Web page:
Creative destruction does seem to need a special set of social and political conditions to make it more powerful than the law of accumulation. Fortunately, those conditions are increasingly found in free societies the closer we get to the present time. First, there needs to be the easy ability to be an entrepreneur, with no major legal or capital impediments to small business formation or operation. Second, there needs to be rapid change. Small companies always seem to learn and take risks faster than large companies in times of rapid change. Sometimes this change comes via sudden natural, social, economic or political events or catastrophes. But increasingly, rapid change comes from the continued acceleration of nano and info-driven technologies. Third, creative destruction grows whenever our technologies empower individuals and networks to learn, communicate, or experiment faster than hierarchies and large owners of capital. Think of personal computers, the web, and smartphones, and the way each has empowered entrepreneurship and disintermediation (removing layers of hierarchy) over large actors.
See McCraw’s Prophet of Innovation (2010) for a detailed account of Schumpeter’s theories on how sufficiently rapid and powerful new technology waves spur new entrepreneurship, wealth turnover, and business extinction. When faced with sufficiently fast-changing and unfamiliar territory, wealthy investors and big firms cannot use cartels, collusion, and acquisitions to slow down innovation, and small firms grow more quickly to take market share. This dynamic is less true for high-capital industries, but as access to capital drops, with more crowdfunded, seed, angel, and venture capital available, even those industries open up to disruption as well. In our modern environment, the rush of new technologies can effectively stand in, at least for now, for the periodic political revolutions that used to be necessary to reverse the corruption and stagnation that comes with extreme plutocratic swings.
Economic historian Walter Scheidel in The Great Leveller: Violence and the History of Inequality from the Stone Age, to the Twenty-First Century (2017), gives a wealth of evidence that only major system shocks, like pandemics, deeply economically damaging (“great”) depressions, mass warfare, and very powerful (and usually violent) social revolutions have caused reversals of inequality over the years. Almost all political reforms done within the plutocracy only slow inequality growth at best. The system is too rigged to correct itself via solely internal mechanisms. As most of the system shocks Scheidel cites are rapidly disappearing from in our increasingly interdependent, intelligent, and automated society, we are left with the very powerful, and largely nonviolent, social revolution of personal sims, and the ongoing force of entrepreneur- and technology-driven creative destruction as the leading tools that will generate the next swingback. In brief, we’re heading into a new form of democracy, one that hasn’t existed historically before, so Scheidel’s historical data does not dictate our future. I personally am confident that the sim-aided democracy of the mid 21st century will be engaging in major redistribution, and constitutional amendments to greatly improve the social contract, and our sims will be citing evidence that if we care about innovation, and sustainability, we must reform all our industries and laws to keep them creatively destructive.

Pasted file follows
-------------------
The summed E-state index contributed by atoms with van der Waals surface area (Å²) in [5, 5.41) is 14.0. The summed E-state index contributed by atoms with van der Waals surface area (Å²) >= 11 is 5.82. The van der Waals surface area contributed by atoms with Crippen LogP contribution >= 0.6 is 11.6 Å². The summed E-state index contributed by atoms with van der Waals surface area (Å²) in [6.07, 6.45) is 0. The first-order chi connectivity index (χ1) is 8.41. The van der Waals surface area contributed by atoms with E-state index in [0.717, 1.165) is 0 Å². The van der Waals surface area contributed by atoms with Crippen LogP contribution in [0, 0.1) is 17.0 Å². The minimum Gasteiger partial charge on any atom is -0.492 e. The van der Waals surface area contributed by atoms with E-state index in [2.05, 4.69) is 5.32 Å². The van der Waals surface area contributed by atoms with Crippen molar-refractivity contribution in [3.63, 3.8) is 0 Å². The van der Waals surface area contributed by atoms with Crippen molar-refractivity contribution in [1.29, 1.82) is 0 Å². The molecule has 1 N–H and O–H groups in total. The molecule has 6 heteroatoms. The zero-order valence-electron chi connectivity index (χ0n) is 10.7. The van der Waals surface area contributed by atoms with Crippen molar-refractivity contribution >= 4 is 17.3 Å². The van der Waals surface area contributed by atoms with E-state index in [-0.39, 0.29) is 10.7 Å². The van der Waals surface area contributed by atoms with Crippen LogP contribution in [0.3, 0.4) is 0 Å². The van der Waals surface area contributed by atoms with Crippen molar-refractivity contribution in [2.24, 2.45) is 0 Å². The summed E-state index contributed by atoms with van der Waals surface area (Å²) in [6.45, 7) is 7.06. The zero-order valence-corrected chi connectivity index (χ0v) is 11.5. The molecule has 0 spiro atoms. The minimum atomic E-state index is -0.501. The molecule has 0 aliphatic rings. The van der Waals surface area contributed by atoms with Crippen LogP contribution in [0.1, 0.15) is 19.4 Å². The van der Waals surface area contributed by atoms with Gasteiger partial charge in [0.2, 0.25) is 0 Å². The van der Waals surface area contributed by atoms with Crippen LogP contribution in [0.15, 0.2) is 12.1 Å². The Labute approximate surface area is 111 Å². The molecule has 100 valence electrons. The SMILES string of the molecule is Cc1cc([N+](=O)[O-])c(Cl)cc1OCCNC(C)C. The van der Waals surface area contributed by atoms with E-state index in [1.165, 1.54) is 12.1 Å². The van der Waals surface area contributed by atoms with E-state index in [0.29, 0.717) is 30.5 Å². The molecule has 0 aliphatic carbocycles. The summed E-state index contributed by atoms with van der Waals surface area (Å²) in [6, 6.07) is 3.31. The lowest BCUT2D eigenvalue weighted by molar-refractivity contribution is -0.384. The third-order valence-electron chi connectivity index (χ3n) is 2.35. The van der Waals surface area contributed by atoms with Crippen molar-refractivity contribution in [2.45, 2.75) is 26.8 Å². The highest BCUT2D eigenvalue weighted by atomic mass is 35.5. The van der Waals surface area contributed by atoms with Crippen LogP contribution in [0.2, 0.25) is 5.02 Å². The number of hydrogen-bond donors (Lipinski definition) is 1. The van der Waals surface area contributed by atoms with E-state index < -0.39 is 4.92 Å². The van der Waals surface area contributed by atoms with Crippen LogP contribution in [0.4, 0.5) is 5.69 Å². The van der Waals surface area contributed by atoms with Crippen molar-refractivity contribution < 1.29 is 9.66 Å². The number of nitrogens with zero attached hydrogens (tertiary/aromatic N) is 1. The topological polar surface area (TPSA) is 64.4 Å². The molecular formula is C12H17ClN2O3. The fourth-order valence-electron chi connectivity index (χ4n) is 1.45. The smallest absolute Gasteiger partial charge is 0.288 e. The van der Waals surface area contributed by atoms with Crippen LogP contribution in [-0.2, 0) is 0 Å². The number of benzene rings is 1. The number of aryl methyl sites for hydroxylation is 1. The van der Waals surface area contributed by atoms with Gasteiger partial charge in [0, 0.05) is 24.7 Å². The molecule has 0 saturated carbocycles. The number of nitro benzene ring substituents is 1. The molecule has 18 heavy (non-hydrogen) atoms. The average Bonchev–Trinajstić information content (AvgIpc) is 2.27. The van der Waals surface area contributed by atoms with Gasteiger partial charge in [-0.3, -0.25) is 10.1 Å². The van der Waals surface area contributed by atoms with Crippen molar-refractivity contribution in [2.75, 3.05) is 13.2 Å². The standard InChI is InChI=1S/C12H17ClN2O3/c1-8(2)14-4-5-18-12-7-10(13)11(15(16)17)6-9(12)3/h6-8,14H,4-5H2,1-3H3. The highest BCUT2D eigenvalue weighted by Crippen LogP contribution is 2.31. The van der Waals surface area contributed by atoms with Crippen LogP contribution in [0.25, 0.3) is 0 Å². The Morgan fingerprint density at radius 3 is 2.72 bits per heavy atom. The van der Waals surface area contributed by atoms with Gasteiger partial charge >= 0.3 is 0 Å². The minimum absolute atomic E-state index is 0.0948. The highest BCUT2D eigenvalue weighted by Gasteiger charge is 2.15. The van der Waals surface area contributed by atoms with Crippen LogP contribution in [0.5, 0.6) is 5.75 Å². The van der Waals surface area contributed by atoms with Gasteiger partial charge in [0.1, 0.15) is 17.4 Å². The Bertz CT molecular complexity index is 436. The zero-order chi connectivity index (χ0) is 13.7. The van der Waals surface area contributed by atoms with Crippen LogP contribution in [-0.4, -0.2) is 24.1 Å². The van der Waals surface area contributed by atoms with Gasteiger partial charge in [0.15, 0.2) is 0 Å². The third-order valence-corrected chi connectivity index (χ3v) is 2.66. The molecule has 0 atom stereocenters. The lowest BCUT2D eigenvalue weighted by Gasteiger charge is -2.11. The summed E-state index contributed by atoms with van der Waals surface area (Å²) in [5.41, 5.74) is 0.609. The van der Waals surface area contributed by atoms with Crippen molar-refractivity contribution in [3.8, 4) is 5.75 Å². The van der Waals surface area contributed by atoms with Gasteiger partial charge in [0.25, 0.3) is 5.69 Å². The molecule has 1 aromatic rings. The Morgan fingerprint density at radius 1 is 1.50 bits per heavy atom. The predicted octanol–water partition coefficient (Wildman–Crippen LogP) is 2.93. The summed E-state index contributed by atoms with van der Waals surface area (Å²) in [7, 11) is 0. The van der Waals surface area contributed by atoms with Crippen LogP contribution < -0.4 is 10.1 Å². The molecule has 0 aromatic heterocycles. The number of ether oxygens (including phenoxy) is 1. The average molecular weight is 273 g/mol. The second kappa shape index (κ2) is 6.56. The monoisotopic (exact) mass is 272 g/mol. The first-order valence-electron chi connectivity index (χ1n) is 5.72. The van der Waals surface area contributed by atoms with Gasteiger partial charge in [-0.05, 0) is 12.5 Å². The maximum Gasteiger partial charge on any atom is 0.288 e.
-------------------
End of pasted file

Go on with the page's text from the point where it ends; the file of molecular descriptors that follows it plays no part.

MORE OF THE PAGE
Thomas Friedman, in The Lexus and the Olive Tree (1999/2012), proposed a simple index of creative destruction. By counting, for example, the Top 10 private and public firms in each industry by market capitalization and noting how many remain in the Top 10 over the next decade, one has a simple measure of how much creative destruction is occurring. In countries like China, this number is low, as there is a lot of competition and turnover. In countries like Japan this number is high, as cartels of powerful families and corporations control many industries, reducing competition at the top. In some countries, like Israel, Japan, and Korea, a network of wealthy families run cartels that control many of the low innovation and domestic industries, and the higher innovation and export industries, like high-tech, remain competitive and subject to turnover. In the US, there is a medium amount of creative destruction. We have significantly less turnover than China, but much more than Japan.